Just Leap In: Light Embeddable MUVE?

Another day, another MUVE, this one browser based (when the larger predators can’t exploit a niche, smaller, more nimble creatures move in to fill the void). From SLENZ Canadian-based Leap In Entertainment ( ) thinks it can do what Google couldn’t, and has launched (Mid-January) a brand new virtual world that might actually stand a chance, according to Jason Kincaid at TechCrunch ( So, geek wannabe that I am, I downloaded the wee application to open JLI spaces, and set to work. This is still in beta (is anything ever NOT in beta anymore?).  Because each space is self-contained, the … Continue reading Just Leap In: Light Embeddable MUVE?

Interactive Fiction – bibliography and other directions

Denis Jerz writes of IF,  “Interactive fiction requires the text-analysis skills of a literary scholar and the relentless puzzle-solving drive of a computer hacker. People tend to love it or hate it. Those who hate it sometimes say it makes them think too much” I like IF. I’m crap at solving puzzles, but I like it all the same. For the bibliophiles amongst us, some bibliography from the academic literature on Interactive Fiction – you’ll note that most of the academic interest in IF waxed and waned in the late 80s, early 90s. But, there has been a resurgence in … Continue reading Interactive Fiction – bibliography and other directions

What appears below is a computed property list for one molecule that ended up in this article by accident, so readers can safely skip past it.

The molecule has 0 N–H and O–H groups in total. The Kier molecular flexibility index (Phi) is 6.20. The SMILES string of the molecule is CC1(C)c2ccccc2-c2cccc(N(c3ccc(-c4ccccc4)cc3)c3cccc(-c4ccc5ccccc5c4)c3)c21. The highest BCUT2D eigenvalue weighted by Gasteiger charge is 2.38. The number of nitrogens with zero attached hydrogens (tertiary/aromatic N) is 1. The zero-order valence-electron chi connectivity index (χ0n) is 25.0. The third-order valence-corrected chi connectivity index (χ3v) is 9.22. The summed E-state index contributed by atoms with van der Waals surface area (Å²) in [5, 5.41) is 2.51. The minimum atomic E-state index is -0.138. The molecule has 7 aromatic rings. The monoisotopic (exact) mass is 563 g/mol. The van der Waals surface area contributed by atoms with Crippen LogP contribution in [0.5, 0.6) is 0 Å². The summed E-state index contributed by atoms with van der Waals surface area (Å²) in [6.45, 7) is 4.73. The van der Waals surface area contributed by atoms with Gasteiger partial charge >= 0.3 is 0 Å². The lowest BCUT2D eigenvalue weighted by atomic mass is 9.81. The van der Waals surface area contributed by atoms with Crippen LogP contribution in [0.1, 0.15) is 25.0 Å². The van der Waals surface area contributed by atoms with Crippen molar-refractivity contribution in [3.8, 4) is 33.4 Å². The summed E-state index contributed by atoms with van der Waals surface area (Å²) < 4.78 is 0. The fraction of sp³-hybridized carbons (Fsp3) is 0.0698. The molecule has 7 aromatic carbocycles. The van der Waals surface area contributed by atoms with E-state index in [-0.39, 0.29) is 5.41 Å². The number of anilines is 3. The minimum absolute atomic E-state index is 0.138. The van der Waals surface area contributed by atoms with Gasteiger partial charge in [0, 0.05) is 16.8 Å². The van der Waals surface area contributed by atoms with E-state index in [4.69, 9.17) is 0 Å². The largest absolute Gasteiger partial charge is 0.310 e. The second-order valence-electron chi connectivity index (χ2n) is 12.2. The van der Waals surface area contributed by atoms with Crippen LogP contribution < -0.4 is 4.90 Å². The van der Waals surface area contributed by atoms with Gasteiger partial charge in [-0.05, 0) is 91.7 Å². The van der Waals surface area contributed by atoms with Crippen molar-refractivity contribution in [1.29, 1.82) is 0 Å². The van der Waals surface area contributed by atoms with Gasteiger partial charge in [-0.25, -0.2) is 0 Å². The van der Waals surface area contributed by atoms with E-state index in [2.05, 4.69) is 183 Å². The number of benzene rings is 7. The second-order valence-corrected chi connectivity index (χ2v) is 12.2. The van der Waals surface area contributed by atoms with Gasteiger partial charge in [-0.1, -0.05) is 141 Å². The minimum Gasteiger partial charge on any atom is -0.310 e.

PMOG is now the Nethernet

Pm0g – the passive multiplayer online game – has gone in for some rebranding, calling itself ‘The Nethernet’. I rather like the term, ‘nethernet’, as it implies a game played in some sort of metaspace outside (above/below/beside) the regular ol’ internet. However, in the transition, Nethernet has lost some of the old steampunk aesthetic and charm that Pmog had – whereas before there were scrolls popping up inside your browser, and neo-victorian characters assaulting/assisting you, now there is the same-old same-old web2.0-ish vibe. No doubt the game runs better and is more secure this way, but I rather liked the … Continue reading PMOG is now the Nethernet

Digital Zaraka

My first experience of field archaeology was in ’94, at the site of the Cistercian Monastery of Zaraka, in Greece (next door to Lake Stymphalos, of Herculian fame). Shelia Campbell of the Pontifical Institute for Medieval Studies, University of Toronto was the director. I am pleased to see that new architectural survey work is taking place there, along with a 3d  reconstruction. Zaraka was an amazing site, not least for the skeletons we found (I was a teenager: skeletons were always the most cool thing, ever). Hector Williams, directing the nearby work on the ancient city of Stymphalia, casually noted, … Continue reading Digital Zaraka